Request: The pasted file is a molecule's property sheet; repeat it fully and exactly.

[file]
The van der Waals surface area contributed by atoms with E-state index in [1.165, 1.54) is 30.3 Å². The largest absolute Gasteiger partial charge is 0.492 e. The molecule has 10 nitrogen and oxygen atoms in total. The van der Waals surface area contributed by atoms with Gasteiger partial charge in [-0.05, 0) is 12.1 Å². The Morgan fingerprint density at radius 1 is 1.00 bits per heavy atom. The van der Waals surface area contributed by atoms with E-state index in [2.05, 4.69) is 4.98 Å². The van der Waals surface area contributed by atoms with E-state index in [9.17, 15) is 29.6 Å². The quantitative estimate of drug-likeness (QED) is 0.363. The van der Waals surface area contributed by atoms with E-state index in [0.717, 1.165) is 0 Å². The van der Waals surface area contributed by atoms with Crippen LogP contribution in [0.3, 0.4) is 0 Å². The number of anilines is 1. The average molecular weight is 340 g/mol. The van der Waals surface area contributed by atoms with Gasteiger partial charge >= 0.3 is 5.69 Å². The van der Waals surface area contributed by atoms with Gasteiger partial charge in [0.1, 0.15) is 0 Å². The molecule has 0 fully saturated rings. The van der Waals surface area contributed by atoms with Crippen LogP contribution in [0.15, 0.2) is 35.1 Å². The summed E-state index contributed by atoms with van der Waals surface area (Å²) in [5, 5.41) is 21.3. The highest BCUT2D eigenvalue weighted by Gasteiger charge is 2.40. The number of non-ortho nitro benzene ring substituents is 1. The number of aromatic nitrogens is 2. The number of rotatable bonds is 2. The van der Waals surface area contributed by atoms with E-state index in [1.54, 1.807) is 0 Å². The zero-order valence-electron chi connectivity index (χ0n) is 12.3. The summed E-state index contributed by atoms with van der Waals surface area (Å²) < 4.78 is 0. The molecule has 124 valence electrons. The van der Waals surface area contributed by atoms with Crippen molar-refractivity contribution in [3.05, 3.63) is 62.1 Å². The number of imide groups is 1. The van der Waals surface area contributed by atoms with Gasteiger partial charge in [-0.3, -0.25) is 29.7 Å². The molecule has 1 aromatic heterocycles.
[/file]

The van der Waals surface area contributed by atoms with E-state index in [1.165, 1.54) is 30.3 Å². The largest absolute Gasteiger partial charge is 0.492 e. The molecule has 10 nitrogen and oxygen atoms in total. The van der Waals surface area contributed by atoms with Gasteiger partial charge in [-0.05, 0) is 12.1 Å². The Morgan fingerprint density at radius 1 is 1.00 bits per heavy atom. The van der Waals surface area contributed by atoms with E-state index in [2.05, 4.69) is 4.98 Å². The van der Waals surface area contributed by atoms with E-state index in [9.17, 15) is 29.6 Å². The quantitative estimate of drug-likeness (QED) is 0.363. The van der Waals surface area contributed by atoms with E-state index in [0.717, 1.165) is 0 Å². The van der Waals surface area contributed by atoms with Crippen LogP contribution in [0.3, 0.4) is 0 Å². The number of anilines is 1. The average molecular weight is 340 g/mol. The van der Waals surface area contributed by atoms with Gasteiger partial charge >= 0.3 is 5.69 Å². The van der Waals surface area contributed by atoms with Gasteiger partial charge in [0.1, 0.15) is 0 Å². The molecule has 0 fully saturated rings. The van der Waals surface area contributed by atoms with Crippen LogP contribution in [0.15, 0.2) is 35.1 Å². The summed E-state index contributed by atoms with van der Waals surface area (Å²) in [5, 5.41) is 21.3. The highest BCUT2D eigenvalue weighted by Gasteiger charge is 2.40. The number of non-ortho nitro benzene ring substituents is 1. The number of aromatic nitrogens is 2. The number of rotatable bonds is 2. The van der Waals surface area contributed by atoms with E-state index in [1.54, 1.807) is 0 Å². The zero-order valence-electron chi connectivity index (χ0n) is 12.3. The summed E-state index contributed by atoms with van der Waals surface area (Å²) < 4.78 is 0. The molecule has 124 valence electrons. The van der Waals surface area contributed by atoms with Crippen molar-refractivity contribution in [3.05, 3.63) is 62.1 Å². The number of imide groups is 1. The van der Waals surface area contributed by atoms with Gasteiger partial charge in [-0.3, -0.25) is 29.7 Å². The molecule has 1 aromatic heterocycles.